July 25, 2013

Team examining Gulf shipwreck finds 2 other wrecks

The three vessels full of artifacts were likely sailing together when they all went down in a storm 200 years ago.

The Associated Press

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The oxidized copper hull sheathing and possible draft marks are visible on the bow of a wrecked ship in the Gulf of Mexico about 170 miles from Galveston, Texas.

The Associated Press / NOAA Okeanos Explorer Program

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An anemone lives on top of a pile of muskets at the site of a shipwreck in the Gulf of Mexico about 170 miles from Galveston, Texas.

The Associated Press / NOAA Okeanos Explorer Program

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A Shell Oil Co. survey crew notified federal Interior Department officials in 2011 that its sonar had detected something resembling a shipwreck. It also detected some other material.

"Like a medical ultrasound, interpreting can be difficult," said Jack Irion, of the federal Bureau of Ocean Energy Management. "This case is the same way. You can't tell if it's an historic shipwreck or just a pile of stuff."

A year later, a National Oceanic and Atmospheric Administration vessel examining seafloor habitat and naturally occurring gas seepage used a remote-controlled vehicle to briefly look at the wreck. Besides determining the ship's dimensions, the examination showed it to be undisturbed and likely from the early 19th century.

That ship has been dubbed the "Monterrey Shipwreck," adopting the name Shell had proposed for its development site.

The Texas Historical Commission also is involved in the project.

It's the latest in a series of historical shipwrecks examined in recent years in the Gulf of Mexico.

In 1995, after a more than decade-long hunt, Texas Historical Commission archaeologists found one of famed French explorer La Salle's vessels in a coastal bay between Galveston and Corpus Christi. The remains of the LaBelle, which went down in a storm in 1686, have been recovered and are undergoing an unusual freeze-drying treatment at Texas A&M. The ship is to be reconstructed next year and become a centerpiece of the Bob Bullock Texas State History Museum in Austin.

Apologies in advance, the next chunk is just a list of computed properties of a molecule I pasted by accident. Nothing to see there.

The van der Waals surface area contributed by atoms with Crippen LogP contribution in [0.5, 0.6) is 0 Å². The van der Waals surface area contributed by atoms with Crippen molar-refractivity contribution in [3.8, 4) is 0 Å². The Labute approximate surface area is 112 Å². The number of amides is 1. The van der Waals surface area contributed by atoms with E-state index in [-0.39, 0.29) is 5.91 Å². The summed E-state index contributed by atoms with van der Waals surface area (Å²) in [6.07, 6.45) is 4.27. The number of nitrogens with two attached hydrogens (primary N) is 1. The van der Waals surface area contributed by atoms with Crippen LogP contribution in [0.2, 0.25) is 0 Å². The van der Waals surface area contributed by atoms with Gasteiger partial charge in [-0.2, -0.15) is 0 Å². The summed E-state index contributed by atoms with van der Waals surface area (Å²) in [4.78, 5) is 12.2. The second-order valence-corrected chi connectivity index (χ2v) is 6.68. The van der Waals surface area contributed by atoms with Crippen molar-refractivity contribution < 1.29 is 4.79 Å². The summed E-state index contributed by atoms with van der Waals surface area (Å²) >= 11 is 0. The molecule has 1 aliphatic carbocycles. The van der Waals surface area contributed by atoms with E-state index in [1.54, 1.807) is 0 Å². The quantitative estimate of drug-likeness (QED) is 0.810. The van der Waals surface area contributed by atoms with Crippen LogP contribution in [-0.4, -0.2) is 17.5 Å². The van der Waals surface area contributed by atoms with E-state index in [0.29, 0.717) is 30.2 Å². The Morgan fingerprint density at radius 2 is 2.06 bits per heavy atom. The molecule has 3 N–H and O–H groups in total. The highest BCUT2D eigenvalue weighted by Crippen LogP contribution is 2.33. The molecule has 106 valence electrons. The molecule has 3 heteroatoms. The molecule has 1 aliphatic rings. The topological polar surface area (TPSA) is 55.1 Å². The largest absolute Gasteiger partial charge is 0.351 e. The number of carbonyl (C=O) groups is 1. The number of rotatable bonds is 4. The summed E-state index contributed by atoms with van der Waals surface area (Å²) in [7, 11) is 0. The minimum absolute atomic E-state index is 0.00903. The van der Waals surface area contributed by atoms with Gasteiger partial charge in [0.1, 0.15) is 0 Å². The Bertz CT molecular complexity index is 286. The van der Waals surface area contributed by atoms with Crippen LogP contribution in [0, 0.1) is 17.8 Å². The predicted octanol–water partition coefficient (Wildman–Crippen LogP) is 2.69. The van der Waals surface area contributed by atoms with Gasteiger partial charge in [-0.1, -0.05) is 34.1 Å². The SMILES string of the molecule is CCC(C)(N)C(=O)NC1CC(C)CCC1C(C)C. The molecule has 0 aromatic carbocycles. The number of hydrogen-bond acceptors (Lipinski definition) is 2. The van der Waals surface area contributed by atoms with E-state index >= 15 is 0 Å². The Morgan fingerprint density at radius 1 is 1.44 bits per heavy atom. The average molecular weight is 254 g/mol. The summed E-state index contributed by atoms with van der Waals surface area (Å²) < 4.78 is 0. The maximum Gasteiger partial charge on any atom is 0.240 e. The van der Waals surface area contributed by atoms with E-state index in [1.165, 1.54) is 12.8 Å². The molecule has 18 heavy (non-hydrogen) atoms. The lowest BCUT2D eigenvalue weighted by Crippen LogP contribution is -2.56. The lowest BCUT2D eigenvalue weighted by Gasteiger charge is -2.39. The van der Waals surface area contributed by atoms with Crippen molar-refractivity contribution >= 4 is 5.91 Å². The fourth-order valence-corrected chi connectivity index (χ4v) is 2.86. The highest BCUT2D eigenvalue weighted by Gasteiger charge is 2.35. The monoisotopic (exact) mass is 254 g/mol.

Earlier this year, researchers used special 3-D imagery to map the remains of the USS Hatteras, which was the only U.S. Navy ship sunk in the Gulf of Mexico in combat during the Civil War. The 210-foot iron-hulled ship went down in 1863 about 20 miles off the Galveston coast during a battle with a Confederate raiding vessel. Researchers believe that heavy storms in recent years shifted the sea floor sand, exposing the wreckage, which rests 57 feet below the surface of the water.

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Additional Photos

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A variety of artifacts including ceramic plates, platters and bowls, as well as glass liquor, wine, medicine and food storage bottles of many shapes and colors were found inside a wrecked ship's hull in the Gulf of Mexico about 170 miles from Galveston, Texas.

The Associated Press / NOAA Okeanos Explorer Program

  


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